Last modified: 2022-07-02 by rick wyatt
Keywords: forty-two | united states | unofficial |
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image by Clay Moss, amended by Peter Hans van den Muijzenberg, 21 May 2022
While Idaho's admission to the Union on 3 July 1890 made the 43 star flag official from 4 July 1890 until 4 July 1891, the admission of Wyoming as the 44th State on 10 July 1890 probably explains why there are so few 43 star flags to be found. Large numbers of 42 star flags were made in preparation for 4 July 1890. Very few 43 star flags appear to have been made afterwards. Although the 43 star pattern was official for one year, there were only 43 States for one week, 3 July 1890 to 10 July 1890.
Devereaux Cannon, 13 December 2001
In the Vexilloid Tabloid 94 - June 2022, Lisa and John Ingle present an
"unofficial 42-star U.S. flag, likely made in 1890 in anticipation of Washington
statehood, with family provenance back to that era (while 5 states had joined
the Union between July 1889 and June 1890, for a total of 42 stars, Idaho
slipped in on July 3, 1890, and made the total 43)."
From 11 November 1889, when Washington State joined the Union, up to 3 July 1890, it appeared the US would get a 42 star flag. That date, however, Idaho joined, and the next day the flag was changed from 38 stars to 43 stars. Not many flag-makers had anticipated the change, and on top of that, the flag was valid for only one year, before Wyoming brought the number to 44 stars. Thus, the 43 star flags are rather rare, and flags that had been made for the 42 star Independence Day were more common.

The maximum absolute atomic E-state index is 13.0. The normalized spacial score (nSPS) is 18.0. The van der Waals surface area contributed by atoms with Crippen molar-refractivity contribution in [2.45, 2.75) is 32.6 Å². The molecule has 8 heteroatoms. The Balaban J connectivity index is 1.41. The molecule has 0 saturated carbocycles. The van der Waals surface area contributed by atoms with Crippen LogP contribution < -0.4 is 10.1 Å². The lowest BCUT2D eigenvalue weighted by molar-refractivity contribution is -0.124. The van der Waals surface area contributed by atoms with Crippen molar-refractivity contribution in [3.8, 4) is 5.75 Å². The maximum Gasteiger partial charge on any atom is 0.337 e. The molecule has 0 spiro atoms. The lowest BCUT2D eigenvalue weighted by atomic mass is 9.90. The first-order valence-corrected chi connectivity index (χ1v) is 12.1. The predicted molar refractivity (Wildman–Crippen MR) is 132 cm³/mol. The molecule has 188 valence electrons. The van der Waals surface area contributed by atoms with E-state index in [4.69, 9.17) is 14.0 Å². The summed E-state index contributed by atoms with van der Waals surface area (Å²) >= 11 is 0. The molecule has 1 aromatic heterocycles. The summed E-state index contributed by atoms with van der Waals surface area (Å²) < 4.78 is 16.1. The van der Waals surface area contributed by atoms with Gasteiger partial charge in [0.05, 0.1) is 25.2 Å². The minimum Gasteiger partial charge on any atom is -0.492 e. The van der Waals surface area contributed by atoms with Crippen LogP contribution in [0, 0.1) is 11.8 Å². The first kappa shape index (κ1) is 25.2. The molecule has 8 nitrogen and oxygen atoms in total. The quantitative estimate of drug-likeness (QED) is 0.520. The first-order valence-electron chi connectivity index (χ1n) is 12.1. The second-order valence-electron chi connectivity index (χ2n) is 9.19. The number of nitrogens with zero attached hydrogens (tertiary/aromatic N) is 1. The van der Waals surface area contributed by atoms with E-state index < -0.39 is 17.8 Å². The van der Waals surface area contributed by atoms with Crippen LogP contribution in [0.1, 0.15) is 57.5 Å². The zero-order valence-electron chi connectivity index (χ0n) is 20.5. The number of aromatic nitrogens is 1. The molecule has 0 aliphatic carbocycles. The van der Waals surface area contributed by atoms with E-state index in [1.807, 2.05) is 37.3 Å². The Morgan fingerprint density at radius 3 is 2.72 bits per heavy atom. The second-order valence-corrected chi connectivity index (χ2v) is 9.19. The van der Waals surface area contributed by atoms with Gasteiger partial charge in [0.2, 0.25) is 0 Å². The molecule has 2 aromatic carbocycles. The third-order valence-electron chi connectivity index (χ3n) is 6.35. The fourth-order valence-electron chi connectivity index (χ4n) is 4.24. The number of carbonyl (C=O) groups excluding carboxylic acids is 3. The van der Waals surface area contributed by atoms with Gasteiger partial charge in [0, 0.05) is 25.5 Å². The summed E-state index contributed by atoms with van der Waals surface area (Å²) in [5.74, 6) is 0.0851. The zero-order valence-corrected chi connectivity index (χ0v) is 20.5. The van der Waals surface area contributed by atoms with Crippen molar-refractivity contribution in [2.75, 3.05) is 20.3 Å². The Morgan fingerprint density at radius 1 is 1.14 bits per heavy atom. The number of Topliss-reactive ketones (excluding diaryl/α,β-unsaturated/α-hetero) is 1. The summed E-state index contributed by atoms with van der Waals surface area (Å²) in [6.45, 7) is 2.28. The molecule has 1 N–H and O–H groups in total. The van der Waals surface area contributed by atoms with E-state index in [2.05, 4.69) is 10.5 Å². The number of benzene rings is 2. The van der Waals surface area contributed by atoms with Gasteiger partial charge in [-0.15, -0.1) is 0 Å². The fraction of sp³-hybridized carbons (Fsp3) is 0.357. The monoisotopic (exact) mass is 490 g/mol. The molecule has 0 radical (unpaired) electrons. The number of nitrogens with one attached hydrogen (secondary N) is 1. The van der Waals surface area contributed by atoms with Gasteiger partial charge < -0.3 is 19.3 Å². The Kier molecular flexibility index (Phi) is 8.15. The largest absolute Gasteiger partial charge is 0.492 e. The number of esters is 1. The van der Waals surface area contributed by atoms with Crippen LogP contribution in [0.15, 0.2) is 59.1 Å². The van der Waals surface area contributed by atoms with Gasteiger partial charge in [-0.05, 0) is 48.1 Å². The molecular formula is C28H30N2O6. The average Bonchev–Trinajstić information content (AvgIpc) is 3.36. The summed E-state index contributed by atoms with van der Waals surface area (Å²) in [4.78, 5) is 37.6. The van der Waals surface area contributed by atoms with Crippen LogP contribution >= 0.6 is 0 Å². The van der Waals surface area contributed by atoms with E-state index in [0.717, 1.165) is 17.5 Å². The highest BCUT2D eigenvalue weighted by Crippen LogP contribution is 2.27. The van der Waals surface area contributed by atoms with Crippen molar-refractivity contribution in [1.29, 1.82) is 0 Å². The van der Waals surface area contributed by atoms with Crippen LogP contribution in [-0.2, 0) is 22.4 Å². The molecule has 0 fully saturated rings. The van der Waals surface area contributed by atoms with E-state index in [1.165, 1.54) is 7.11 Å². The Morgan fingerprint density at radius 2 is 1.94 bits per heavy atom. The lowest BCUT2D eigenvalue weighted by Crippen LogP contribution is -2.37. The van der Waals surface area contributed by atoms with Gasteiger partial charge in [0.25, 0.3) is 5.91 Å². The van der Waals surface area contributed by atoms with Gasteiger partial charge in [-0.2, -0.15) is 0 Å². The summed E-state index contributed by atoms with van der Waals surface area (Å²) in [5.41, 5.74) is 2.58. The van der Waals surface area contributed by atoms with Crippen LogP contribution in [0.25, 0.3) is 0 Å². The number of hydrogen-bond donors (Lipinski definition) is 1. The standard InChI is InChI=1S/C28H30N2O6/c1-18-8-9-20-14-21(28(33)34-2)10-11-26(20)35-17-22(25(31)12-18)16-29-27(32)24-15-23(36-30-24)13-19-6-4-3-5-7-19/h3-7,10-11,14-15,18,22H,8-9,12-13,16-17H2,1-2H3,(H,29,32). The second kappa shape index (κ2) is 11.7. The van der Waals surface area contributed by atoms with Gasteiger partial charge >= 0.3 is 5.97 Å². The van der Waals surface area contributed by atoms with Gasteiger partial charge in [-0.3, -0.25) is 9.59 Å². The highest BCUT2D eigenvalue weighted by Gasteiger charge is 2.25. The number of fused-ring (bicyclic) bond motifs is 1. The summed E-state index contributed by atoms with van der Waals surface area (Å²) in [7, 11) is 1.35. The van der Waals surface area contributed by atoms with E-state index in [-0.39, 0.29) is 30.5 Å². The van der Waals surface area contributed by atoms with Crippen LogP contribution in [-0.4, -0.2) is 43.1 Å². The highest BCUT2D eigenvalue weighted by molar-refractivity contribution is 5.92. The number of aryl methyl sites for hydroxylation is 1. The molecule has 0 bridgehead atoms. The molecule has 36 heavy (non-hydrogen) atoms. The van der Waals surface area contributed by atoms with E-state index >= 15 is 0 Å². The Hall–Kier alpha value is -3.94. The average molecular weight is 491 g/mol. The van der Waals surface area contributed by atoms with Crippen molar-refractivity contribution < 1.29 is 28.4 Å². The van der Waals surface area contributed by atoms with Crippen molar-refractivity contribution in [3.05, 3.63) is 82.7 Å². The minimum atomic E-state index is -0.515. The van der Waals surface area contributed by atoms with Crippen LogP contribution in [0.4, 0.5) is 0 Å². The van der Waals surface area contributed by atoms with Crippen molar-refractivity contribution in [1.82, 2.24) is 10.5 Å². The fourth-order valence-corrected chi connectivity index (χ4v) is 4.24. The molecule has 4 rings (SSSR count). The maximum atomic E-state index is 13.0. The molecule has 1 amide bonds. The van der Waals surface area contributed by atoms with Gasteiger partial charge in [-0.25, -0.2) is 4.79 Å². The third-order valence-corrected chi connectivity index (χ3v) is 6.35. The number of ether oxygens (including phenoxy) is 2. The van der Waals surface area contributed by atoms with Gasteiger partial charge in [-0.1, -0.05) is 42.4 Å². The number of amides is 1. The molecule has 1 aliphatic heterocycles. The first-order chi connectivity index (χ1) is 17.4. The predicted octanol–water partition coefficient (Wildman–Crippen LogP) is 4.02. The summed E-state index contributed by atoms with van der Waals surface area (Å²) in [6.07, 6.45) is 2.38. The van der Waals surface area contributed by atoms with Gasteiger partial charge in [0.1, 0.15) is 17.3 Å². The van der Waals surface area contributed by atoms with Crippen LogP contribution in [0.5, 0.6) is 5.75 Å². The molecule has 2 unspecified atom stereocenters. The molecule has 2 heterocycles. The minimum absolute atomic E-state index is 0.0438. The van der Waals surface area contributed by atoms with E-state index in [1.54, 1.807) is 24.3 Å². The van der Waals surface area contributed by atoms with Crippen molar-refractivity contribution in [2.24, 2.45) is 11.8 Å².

Peter Hans van den Muijzenberg, 21 May 2022
Mr. Lasher has sent a photo of this flag to me. The flag is framed and its staff is hanging above the frame.
The frame hangs next to a wall switch. Using the size of the switchplate to establish a scale, I guess the size of the flag as being about 22 inches on the hoist and 27 inches on the fly, exclusive of its fringe. It has a pole sleeve formed apparently by folding over the leading edge of the flag.
The pole seems to be about 4 feet long, is metal, and, according to Mr. Lasher, "would seem that it was placed in the end of a barrel of a weapon and it has two nubs on it that are in the same position as two holes on the flag." There appears to be a ring on the pole that would stop it at the end of the rifle barrel, with about 15 inches of the pole inside the barrel.
I believe what Mr. Lasher has is a flank or general guide marker for the U.S. Army or a State militia unit. The numeral "10" probably indicates the 10th regiment. These flags were carried on poles that fit into the rifles of the sergeants on either flank of a regiment arrayed in line of battle. I am not familiar with the Army regulations of the 42/43 star period (1890-1891). These flags were not called for in the Army regulations of the 1860s, but were commonly used at that time, and it appears that their use continued for some decades afterward.
The fact that the flag has only 42 stars does not argue against this being an army issued flag. While the 42 star flag was unofficial, due to the admission of Idaho as the 43rd State on 3 July 1890, there were a large number of 42 star flags made, also resulting from the last minute admission of the 43rd State. I have seen many 42 star flags, including one military National Colour. I still have never seen a period 43 star flag.
Devereaux Cannon, 13 December 2001